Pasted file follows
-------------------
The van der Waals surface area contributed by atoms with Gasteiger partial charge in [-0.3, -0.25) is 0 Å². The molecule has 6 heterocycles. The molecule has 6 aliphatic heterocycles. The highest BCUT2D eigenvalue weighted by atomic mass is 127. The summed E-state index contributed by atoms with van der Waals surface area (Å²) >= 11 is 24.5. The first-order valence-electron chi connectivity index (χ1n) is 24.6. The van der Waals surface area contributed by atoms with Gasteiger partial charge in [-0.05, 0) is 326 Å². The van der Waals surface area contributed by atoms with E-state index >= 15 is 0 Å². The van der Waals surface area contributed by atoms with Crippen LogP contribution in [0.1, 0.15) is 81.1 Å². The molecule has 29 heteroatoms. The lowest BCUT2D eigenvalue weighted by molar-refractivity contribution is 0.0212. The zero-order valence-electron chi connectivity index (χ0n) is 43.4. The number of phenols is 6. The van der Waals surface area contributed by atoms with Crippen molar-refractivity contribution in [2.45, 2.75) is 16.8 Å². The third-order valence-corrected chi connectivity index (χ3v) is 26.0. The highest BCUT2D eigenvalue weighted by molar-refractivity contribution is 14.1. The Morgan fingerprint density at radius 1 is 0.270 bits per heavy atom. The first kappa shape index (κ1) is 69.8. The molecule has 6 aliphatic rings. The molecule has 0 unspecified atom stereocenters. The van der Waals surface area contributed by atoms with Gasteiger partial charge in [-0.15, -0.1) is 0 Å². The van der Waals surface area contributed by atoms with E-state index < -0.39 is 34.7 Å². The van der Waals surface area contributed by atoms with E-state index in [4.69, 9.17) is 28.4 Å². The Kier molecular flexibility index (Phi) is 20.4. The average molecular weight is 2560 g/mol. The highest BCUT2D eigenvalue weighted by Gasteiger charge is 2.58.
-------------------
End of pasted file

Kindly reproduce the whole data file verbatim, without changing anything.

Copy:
The van der Waals surface area contributed by atoms with Gasteiger partial charge in [-0.3, -0.25) is 0 Å². The molecule has 6 heterocycles. The molecule has 6 aliphatic heterocycles. The highest BCUT2D eigenvalue weighted by atomic mass is 127. The summed E-state index contributed by atoms with van der Waals surface area (Å²) >= 11 is 24.5. The first-order valence-electron chi connectivity index (χ1n) is 24.6. The van der Waals surface area contributed by atoms with Gasteiger partial charge in [-0.05, 0) is 326 Å². The van der Waals surface area contributed by atoms with E-state index >= 15 is 0 Å². The van der Waals surface area contributed by atoms with Crippen LogP contribution in [0.1, 0.15) is 81.1 Å². The molecule has 29 heteroatoms. The lowest BCUT2D eigenvalue weighted by molar-refractivity contribution is 0.0212. The zero-order valence-electron chi connectivity index (χ0n) is 43.4. The number of phenols is 6. The van der Waals surface area contributed by atoms with Crippen molar-refractivity contribution in [2.45, 2.75) is 16.8 Å². The third-order valence-corrected chi connectivity index (χ3v) is 26.0. The highest BCUT2D eigenvalue weighted by molar-refractivity contribution is 14.1. The Morgan fingerprint density at radius 1 is 0.270 bits per heavy atom. The first kappa shape index (κ1) is 69.8. The molecule has 6 aliphatic rings. The molecule has 0 unspecified atom stereocenters. The van der Waals surface area contributed by atoms with Gasteiger partial charge in [-0.15, -0.1) is 0 Å². The van der Waals surface area contributed by atoms with E-state index < -0.39 is 34.7 Å². The van der Waals surface area contributed by atoms with E-state index in [4.69, 9.17) is 28.4 Å². The Kier molecular flexibility index (Phi) is 20.4. The average molecular weight is 2560 g/mol. The highest BCUT2D eigenvalue weighted by Gasteiger charge is 2.58.